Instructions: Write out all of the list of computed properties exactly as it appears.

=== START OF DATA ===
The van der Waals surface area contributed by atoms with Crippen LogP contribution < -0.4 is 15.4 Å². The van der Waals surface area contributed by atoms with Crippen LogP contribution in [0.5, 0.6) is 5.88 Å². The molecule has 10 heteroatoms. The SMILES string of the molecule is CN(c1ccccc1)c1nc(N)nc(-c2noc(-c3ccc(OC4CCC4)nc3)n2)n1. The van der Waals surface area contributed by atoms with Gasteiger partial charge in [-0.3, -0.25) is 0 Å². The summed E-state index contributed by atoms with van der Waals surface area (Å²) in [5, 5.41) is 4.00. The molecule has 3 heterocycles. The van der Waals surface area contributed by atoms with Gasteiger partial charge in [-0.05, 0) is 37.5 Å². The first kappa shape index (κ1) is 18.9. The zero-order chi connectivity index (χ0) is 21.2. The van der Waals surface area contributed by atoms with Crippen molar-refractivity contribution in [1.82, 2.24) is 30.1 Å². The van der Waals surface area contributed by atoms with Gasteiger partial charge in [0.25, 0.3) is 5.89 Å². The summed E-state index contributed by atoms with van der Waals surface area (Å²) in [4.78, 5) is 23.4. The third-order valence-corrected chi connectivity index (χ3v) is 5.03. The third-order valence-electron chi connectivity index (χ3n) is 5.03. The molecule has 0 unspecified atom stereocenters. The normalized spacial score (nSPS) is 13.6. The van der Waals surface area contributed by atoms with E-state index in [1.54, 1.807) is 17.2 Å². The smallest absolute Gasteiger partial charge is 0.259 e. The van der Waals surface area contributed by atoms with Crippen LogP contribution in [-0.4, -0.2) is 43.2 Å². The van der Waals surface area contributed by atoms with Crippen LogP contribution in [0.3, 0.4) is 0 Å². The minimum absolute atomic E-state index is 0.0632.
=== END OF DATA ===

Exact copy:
The van der Waals surface area contributed by atoms with Crippen LogP contribution < -0.4 is 15.4 Å². The van der Waals surface area contributed by atoms with Crippen LogP contribution in [0.5, 0.6) is 5.88 Å². The molecule has 10 heteroatoms. The SMILES string of the molecule is CN(c1ccccc1)c1nc(N)nc(-c2noc(-c3ccc(OC4CCC4)nc3)n2)n1. The van der Waals surface area contributed by atoms with Gasteiger partial charge in [-0.3, -0.25) is 0 Å². The summed E-state index contributed by atoms with van der Waals surface area (Å²) in [5, 5.41) is 4.00. The molecule has 3 heterocycles. The van der Waals surface area contributed by atoms with Gasteiger partial charge in [-0.05, 0) is 37.5 Å². The first kappa shape index (κ1) is 18.9. The zero-order chi connectivity index (χ0) is 21.2. The van der Waals surface area contributed by atoms with Crippen molar-refractivity contribution in [1.82, 2.24) is 30.1 Å². The van der Waals surface area contributed by atoms with Gasteiger partial charge in [0.25, 0.3) is 5.89 Å². The summed E-state index contributed by atoms with van der Waals surface area (Å²) in [4.78, 5) is 23.4. The third-order valence-corrected chi connectivity index (χ3v) is 5.03. The third-order valence-electron chi connectivity index (χ3n) is 5.03. The molecule has 0 unspecified atom stereocenters. The normalized spacial score (nSPS) is 13.6. The van der Waals surface area contributed by atoms with E-state index in [1.54, 1.807) is 17.2 Å². The smallest absolute Gasteiger partial charge is 0.259 e. The van der Waals surface area contributed by atoms with Crippen LogP contribution in [-0.4, -0.2) is 43.2 Å². The van der Waals surface area contributed by atoms with Crippen LogP contribution in [0.3, 0.4) is 0 Å². The minimum absolute atomic E-state index is 0.0632.